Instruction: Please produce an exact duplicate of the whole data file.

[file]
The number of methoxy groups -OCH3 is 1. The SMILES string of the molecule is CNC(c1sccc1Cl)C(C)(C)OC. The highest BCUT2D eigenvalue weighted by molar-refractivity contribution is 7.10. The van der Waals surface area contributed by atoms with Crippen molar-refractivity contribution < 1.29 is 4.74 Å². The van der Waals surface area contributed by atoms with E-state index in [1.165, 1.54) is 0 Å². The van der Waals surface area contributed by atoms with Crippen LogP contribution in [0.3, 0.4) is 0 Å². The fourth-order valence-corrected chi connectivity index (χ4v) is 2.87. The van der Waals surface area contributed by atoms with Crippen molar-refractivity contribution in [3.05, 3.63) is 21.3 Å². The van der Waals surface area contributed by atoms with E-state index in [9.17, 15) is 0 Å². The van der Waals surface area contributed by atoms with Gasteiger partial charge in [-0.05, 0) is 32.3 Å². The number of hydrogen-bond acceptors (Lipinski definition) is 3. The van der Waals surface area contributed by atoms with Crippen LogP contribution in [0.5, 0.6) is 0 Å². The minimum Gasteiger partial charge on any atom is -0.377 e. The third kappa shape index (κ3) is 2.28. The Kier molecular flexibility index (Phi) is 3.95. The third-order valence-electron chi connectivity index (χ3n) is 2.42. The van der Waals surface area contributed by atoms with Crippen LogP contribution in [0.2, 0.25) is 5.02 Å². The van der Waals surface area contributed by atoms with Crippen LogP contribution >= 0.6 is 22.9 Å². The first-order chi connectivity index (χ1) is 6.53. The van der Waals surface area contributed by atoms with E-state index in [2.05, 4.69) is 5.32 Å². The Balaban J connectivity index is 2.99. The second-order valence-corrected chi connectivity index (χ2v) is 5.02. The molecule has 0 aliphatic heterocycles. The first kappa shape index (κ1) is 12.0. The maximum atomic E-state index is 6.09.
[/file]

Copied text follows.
The number of methoxy groups -OCH3 is 1. The SMILES string of the molecule is CNC(c1sccc1Cl)C(C)(C)OC. The highest BCUT2D eigenvalue weighted by molar-refractivity contribution is 7.10. The van der Waals surface area contributed by atoms with Crippen molar-refractivity contribution < 1.29 is 4.74 Å². The van der Waals surface area contributed by atoms with E-state index in [1.165, 1.54) is 0 Å². The van der Waals surface area contributed by atoms with Crippen LogP contribution in [0.3, 0.4) is 0 Å². The fourth-order valence-corrected chi connectivity index (χ4v) is 2.87. The van der Waals surface area contributed by atoms with Crippen molar-refractivity contribution in [3.05, 3.63) is 21.3 Å². The van der Waals surface area contributed by atoms with E-state index in [9.17, 15) is 0 Å². The van der Waals surface area contributed by atoms with Gasteiger partial charge in [-0.05, 0) is 32.3 Å². The number of hydrogen-bond acceptors (Lipinski definition) is 3. The van der Waals surface area contributed by atoms with Crippen LogP contribution in [0.5, 0.6) is 0 Å². The minimum Gasteiger partial charge on any atom is -0.377 e. The third kappa shape index (κ3) is 2.28. The Kier molecular flexibility index (Phi) is 3.95. The third-order valence-electron chi connectivity index (χ3n) is 2.42. The van der Waals surface area contributed by atoms with Crippen LogP contribution in [0.2, 0.25) is 5.02 Å². The van der Waals surface area contributed by atoms with Crippen LogP contribution >= 0.6 is 22.9 Å². The first-order chi connectivity index (χ1) is 6.53. The van der Waals surface area contributed by atoms with E-state index in [2.05, 4.69) is 5.32 Å². The Balaban J connectivity index is 2.99. The second-order valence-corrected chi connectivity index (χ2v) is 5.02. The molecule has 0 aliphatic heterocycles. The first kappa shape index (κ1) is 12.0. The maximum atomic E-state index is 6.09.